Western artists have roots in rodeo

Glenda Price

I’m sure it’s written someplace that every ranch boy must try riding a bull – in a rodeo – at least once in his life.

In the olden days most every town had an amateur rodeo every year – usually a jackpot deal. That was the perfect place for a ranch youngster to give it a try. Of course there was no Bob Romer (Bull Dancer) or Rob Smets (famous bullfighter) to save the cowboy’s life after the buckoff, but there were a few excellent clowns.

In the really early days rodeo bulls were mostly generic. The introduction of Brahman bulls changed all that because after they bucked off the rider they tried to eat his lunch. Later, other breeds entered the arena and now there’s a whole bucking bull breeding industry and they’re worth big money.

However, even in the old days stock contractors tried to find rank, mean bulls. There wasn’t any Justin Sports Medicine with Dr. Tandy Freeman, though. If a guy got hurt they carried him someplace behind the chutes, laid him down and went on with the show. At one of those punkin’ rollin’s we found a friend lying by the fence after his wreck, and took him to the hospital. We all laughed about it later — after he healed up and haired over.

At one rodeo the clown told cowhand Duke, “You’re on your own with that bull you’ve drawn. He ‘bout killed me last week.” Duke just figured he could probably outrun that bull when the time came. He also thought maybe his buddy Clay, the barrel man, could help out, forgetting the main reason Clay was in the can was on account of he was small enough to fit inside.

After a spectacular get-off (some might say fall off; the kind where the photographer has to be quick with the click) Duke’s body parts all still worked. Lucky, because the bull pawed the ground, slung snot, bellered and charged.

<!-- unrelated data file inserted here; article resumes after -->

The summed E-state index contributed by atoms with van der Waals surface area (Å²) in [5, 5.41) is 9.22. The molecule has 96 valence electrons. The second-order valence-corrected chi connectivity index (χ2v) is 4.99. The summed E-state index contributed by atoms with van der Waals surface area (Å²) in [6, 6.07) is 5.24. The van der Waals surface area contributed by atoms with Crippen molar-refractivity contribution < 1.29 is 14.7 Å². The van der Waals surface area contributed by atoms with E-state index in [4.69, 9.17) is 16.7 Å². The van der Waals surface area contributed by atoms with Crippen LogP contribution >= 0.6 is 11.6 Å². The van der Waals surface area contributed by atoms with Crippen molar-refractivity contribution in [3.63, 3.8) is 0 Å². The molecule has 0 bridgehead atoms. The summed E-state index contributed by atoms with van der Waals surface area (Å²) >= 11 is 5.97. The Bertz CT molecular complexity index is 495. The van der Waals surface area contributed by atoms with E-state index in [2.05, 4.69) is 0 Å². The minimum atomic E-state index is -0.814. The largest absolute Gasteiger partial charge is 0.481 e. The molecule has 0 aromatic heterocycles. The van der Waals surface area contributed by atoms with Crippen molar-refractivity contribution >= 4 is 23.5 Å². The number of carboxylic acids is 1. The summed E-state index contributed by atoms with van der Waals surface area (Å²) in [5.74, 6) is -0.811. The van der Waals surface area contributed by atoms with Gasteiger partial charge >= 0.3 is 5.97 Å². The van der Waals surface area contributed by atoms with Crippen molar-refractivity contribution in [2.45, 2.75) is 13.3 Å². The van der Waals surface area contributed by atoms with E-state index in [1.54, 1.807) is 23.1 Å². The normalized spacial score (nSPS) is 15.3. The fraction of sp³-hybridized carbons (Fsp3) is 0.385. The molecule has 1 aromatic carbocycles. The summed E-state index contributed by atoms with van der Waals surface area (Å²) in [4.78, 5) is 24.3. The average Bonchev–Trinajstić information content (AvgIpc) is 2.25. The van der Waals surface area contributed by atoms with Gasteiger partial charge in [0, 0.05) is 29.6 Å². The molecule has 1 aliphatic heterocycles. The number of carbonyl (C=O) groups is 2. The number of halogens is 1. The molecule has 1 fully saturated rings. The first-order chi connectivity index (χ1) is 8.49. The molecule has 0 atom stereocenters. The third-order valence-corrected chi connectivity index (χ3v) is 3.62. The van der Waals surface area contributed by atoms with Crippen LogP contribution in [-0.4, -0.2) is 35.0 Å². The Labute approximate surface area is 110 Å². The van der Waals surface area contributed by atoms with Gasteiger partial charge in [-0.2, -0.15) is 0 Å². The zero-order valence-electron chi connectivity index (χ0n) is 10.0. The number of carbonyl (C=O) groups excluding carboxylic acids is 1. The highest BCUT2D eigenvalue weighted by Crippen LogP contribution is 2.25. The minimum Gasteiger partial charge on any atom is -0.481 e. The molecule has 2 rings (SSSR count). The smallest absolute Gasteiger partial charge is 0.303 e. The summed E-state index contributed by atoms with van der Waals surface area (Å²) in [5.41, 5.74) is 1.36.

Duke ran to the barrel. Clay dived inside, grabbed the handholds and yelled, “You can’t get in here. There’s no room.”

So Duke ran around the barrel, Mr. Bull hooking at his britches. He switched directions, but danged if the bull didn’t just meet up with him on the other side. Meanwhile Clay kept yelling, “Get away from here. He’s gonna get me.”

So the “ring around the barrel chase” went on for awhile, Duke picking up speed, Clay’s shrieks getting louder. The audience loved it.

Finally, Duke decided to really run for it. Before he quite reached the arena fence he vaulted through the air like a grasshopper being chased by a banty rooster. He flew over that fence without touching a thing and landed – in the stock contractor’s lap.

Duke remembers, “He was laughing so hard tears were running down his face.”

Since then Duke Sundt has become a famous sculptor, and now we know why his subjects are so lifelike – his up-close and personal look at them. And Clay McWhorter probably stretched his lungs that day so he could be a successful singer. You know him as Clay Mac.

Glenda Price has been a contributing editor to New Mexico Stockman magazine since 1982. Contact her at glendaprice00@comcast.net.